“U.S. Border Patrol agents routinely engage in enforcement operations at transportation hubs throughout New York and Pennsylvania,” the spokesperson said.
“Although most Border Patrol work is conducted in the immediate border area, agents have broad law enforcement authorities, including the authority to question individuals, make arrests, and take and consider evidence.”
Syracuse’s Amtrak station is within 100 miles of the Canadian border by air.
Wells said this interpretation of the law is “not carte blanche authorization to violate people’s civil rights.”
“Maybe it’s because we go through a port of entry like an airport, we submit to searches. But this 100-mile zone is much different than at a point of entry. It covers two-thirds of the population of the U.S,” said Wells. “It could not possibly be that that would be a zone where the Constitution is not enforced.”
Wells said Border Patrol officers asking for proof of citizenship can create “a Fourth Amendment problem, if people don’t feel they can terminate the encounter and walk away.”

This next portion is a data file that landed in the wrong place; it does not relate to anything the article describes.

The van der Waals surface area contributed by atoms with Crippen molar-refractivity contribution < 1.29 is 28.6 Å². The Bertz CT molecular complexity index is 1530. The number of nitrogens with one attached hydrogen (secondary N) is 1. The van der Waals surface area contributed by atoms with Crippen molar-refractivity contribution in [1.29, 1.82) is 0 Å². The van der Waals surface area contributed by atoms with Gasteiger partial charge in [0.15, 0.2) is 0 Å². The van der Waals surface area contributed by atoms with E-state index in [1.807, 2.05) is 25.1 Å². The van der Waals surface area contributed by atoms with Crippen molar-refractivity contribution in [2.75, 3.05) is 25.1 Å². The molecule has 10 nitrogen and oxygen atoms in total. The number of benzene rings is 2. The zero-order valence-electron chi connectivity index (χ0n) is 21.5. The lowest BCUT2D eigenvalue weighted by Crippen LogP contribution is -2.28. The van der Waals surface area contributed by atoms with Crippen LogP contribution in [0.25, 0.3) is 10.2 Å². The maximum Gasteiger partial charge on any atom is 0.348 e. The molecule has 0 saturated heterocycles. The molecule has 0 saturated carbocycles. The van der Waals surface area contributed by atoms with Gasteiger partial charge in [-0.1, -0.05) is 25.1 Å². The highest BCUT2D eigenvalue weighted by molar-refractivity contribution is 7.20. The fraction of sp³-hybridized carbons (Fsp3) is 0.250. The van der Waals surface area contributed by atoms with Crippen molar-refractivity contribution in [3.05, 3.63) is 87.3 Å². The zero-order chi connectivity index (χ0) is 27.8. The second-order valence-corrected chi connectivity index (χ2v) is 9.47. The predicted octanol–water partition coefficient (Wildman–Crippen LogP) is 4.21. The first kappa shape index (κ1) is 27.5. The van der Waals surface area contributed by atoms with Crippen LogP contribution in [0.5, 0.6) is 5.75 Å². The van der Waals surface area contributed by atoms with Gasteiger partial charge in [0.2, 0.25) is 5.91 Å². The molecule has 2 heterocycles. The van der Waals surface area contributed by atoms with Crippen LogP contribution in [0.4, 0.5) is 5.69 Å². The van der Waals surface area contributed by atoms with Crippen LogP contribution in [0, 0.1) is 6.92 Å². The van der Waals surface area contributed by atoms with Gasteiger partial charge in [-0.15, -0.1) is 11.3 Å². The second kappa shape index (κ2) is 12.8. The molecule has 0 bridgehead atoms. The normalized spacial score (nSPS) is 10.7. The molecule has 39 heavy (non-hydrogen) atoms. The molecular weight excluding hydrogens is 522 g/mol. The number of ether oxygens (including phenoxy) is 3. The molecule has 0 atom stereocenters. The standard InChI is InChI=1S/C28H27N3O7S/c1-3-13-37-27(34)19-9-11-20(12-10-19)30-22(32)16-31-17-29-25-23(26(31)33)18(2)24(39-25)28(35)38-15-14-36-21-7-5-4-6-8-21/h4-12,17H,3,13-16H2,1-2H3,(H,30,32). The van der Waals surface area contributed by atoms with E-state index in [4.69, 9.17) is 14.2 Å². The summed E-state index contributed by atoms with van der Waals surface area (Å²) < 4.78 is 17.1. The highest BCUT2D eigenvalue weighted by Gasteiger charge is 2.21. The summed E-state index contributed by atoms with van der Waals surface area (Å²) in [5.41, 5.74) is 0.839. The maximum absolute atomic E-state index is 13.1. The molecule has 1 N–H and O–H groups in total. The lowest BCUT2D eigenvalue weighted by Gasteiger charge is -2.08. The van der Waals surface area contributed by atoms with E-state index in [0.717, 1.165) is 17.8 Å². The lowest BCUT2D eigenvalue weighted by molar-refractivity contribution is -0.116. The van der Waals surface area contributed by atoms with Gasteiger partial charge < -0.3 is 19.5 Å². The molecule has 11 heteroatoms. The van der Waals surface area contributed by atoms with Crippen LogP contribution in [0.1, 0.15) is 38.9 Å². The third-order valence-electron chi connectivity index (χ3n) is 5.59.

“You have a right to deny any request to search your belongings. Even if you’re undocumented, you have the right to decline [showing citizenship papers]. You have the right to remain silent, and that silence should not be used to forcibly detain somebody,” said Wells.
Wells said situations like El’s could also pose “an equal protection problem under the Constitution” if the demands for proof of citizenship were selectively based on race or ethnicity.
CBP’s spokesperson said carrying documentation is not “required.”
“U.S. citizens are not required to carry any documentation that would prove their citizenship. With that being said, the best way to prove citizenship is with a passport, their birth certificate, or with an enhanced driver’s license from states that have them,” the CBP spokesperson said. “Aliens, on the other hand, are required by law to carry documentation proving their right to be or remain in the United States. False claims to U.S. citizenship are in violation of immigration law.”
CBP did not respond when asked if a rider could be ejected from a train for further questioning if he or she didn’t produce papers.
While Wells said train and bus searches are “not a Trump-era phenomenon exclusively,” the searches do appear to be happening more frequently since Donald Trump became president.
“The aggressive enforcement without regard to constitutional limits is playing out not just in Customs and Border Protection but the Department of Homeland Security in general,” Wells said.
El said the 20-minute immigration document stoppage on his Amtrak train “set us back schedule-wise.” But he was much more concerned about the potential civil rights implications of the interaction.
“Who carries around a birth certificate?” he asked. “This is some slavery shit, like ‘Show me your freedom papers.’”